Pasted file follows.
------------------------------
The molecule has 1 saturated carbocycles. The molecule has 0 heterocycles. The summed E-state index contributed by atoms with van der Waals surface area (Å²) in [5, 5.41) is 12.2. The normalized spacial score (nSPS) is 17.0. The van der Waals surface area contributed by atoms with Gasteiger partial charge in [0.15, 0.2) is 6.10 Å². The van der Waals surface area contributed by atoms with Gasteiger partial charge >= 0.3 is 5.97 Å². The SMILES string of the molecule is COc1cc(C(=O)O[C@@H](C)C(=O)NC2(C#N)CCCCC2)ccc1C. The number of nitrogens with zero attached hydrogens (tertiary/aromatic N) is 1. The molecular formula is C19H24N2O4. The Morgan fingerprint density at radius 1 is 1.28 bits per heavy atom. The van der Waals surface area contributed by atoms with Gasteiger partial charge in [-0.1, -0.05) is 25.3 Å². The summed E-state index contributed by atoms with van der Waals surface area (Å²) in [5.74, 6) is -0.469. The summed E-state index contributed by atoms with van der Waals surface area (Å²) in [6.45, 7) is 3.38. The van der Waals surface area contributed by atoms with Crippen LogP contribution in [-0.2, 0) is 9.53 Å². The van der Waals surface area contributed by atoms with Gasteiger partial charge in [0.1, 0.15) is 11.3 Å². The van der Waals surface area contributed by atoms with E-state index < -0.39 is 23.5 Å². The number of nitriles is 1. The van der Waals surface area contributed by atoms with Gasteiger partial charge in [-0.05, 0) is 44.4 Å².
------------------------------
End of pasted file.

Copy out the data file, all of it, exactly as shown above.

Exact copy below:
The molecule has 1 saturated carbocycles. The molecule has 0 heterocycles. The summed E-state index contributed by atoms with van der Waals surface area (Å²) in [5, 5.41) is 12.2. The normalized spacial score (nSPS) is 17.0. The van der Waals surface area contributed by atoms with Gasteiger partial charge in [0.15, 0.2) is 6.10 Å². The van der Waals surface area contributed by atoms with Gasteiger partial charge >= 0.3 is 5.97 Å². The SMILES string of the molecule is COc1cc(C(=O)O[C@@H](C)C(=O)NC2(C#N)CCCCC2)ccc1C. The number of nitrogens with zero attached hydrogens (tertiary/aromatic N) is 1. The molecular formula is C19H24N2O4. The Morgan fingerprint density at radius 1 is 1.28 bits per heavy atom. The van der Waals surface area contributed by atoms with Gasteiger partial charge in [-0.1, -0.05) is 25.3 Å². The summed E-state index contributed by atoms with van der Waals surface area (Å²) in [5.74, 6) is -0.469. The summed E-state index contributed by atoms with van der Waals surface area (Å²) in [6.45, 7) is 3.38. The van der Waals surface area contributed by atoms with Crippen LogP contribution in [-0.2, 0) is 9.53 Å². The van der Waals surface area contributed by atoms with Gasteiger partial charge in [0.1, 0.15) is 11.3 Å². The van der Waals surface area contributed by atoms with E-state index < -0.39 is 23.5 Å². The number of nitriles is 1. The van der Waals surface area contributed by atoms with Gasteiger partial charge in [-0.05, 0) is 44.4 Å².